Should pension schemes insure longevity in a post-Covid world?
1st February, 2022
After a relatively slow start in the early months of 2021, settlement activity picked up considerably later in the year, and a large number of transactions were completed for schemes of all sizes well into December. Although insurer results will not be published for some weeks yet, it is clear that a challenging financial environment did not stop schemes from pursuing their de-risking goals; and it is widely expected that 2022 will be a record-breaking year, with up to £60 billion of business being written over the year.
A question that sometimes comes up when discussing settlement matters is: does the impact of the pandemic mean this may not be the right time to insure a scheme’s longevity risk, either via a bulk annuity or a longevity swap; and should settlement exercises perhaps be paused while further evidence emerges? I think this question can be looked at from different angles, but my answer would be a clear ‘no’. I am certainly looking forward to helping my schemes with an endgame objective of insurance meet their aims in 2022!
Look beyond the ‘worst case’
The impact of the pandemic on life expectancy is, of course, a relevant consideration. However, while some of the newspaper headlines on this subject have been very alarming, the bleak picture of declining life expectancies was usually looking at ‘worst case’ scenarios, modelled on the basis that the number of deaths occurring during the pandemic would continue in the future. This is a very pessimistic assumption. While it is undeniable that the pandemic has resulted in negative pressures on life expectancy, for example, in connection with the uncertain prevalence and impact on future mortality of long Covid, there are also pressures in the opposite direction, including the emergence of new types of vaccines. For members of defined benefit (DB) pension schemes, who tend to be better off than the general population (for the same cohort), the overall impact is further diluted as vulnerable pensioners are perhaps more likely to be cautious in their behaviours than was previously the case. An argument can also be made that deaths which have occurred in vulnerable groups, such as within care homes, may lead to better life expectancy in the future for the survivor group.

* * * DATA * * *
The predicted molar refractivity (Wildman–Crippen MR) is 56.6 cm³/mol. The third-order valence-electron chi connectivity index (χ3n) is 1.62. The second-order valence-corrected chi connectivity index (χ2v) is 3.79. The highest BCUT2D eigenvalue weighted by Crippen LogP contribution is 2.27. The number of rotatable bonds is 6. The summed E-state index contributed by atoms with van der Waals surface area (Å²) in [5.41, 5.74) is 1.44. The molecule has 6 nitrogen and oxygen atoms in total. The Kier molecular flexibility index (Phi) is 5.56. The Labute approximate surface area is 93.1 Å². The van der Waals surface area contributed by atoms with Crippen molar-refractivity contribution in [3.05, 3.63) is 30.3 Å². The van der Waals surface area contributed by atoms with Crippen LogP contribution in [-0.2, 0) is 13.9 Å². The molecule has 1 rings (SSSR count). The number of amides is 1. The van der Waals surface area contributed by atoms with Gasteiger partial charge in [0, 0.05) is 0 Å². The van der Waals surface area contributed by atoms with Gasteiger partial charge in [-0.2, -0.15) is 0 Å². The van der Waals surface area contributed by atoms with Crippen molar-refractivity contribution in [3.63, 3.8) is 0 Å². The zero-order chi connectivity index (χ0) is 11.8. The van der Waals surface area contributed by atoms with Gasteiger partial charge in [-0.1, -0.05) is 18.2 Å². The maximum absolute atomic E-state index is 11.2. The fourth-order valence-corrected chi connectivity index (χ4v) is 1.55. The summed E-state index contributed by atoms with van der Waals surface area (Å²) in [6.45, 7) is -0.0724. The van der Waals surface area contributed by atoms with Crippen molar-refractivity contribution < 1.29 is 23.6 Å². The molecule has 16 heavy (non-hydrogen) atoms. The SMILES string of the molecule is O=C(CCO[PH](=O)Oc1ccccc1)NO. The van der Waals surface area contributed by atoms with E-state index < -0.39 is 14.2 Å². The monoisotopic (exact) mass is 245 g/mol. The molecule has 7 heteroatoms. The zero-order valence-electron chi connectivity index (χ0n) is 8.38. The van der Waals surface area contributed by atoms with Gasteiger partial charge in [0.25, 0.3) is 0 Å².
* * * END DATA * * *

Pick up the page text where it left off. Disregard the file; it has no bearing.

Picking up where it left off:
The second consideration is around the cost of insuring longevity risk. After all, if expectations of future mortality are changing, insuring longevity risk is still a sensible decision in financial terms if the cost of such insurance is seen as “fair”. This assessment is, of course, very circumstance dependent, which is the reason why extensive modelling is undertaken in advance of any settlement activity, with the aim of agreeing financial metrics suitable for each scheme at that point. While there does not seem to have been any significant adjustment to insurers’ and reinsurers’ longevity assumptions, I do not believe that anybody is suggesting that these are now inappropriate. If anything, the emergence of more uncertainty around future mortality rates (or perhaps just an increase in awareness around this uncertainty) should mean that curtailing risk is now seen as even more attractive.
Achieving best outcomes for members and sponsors
Arguably though, while the above considerations are relevant, they are not the key ones for DB pension schemes. These schemes are mostly legacy arrangements, very onerous both in terms of running costs and the governance burden they impose on scheme sponsors. These issues are only going to be exacerbated in the future as new requirements around governance, funding and investment come into force over the next few years. Improving funding levels, mostly the result of increasing sponsor contributions over the past decade, mean that bulk annuity transactions can be completed for many schemes with limited additional support needed from the sponsor, or none. It is this bigger picture view that drives most settlement activity, rather than an in-depth analysis of the component parts of the premium. I believe this is absolutely the correct approach and likely to result in the best outcomes for members and sponsors.
Our strategy for pension schemes with a buyout endgame remains unchanged:
- confirm the scheme benefits, and amend if required to make the scheme insurable;
- cleanse scheme data as much as possible, including collecting spouse data;
- set up the appropriate governance structure to support your plans;
- set out detailed plans with measurable intermediate objectives; and
- pursue these with the support of your advisers.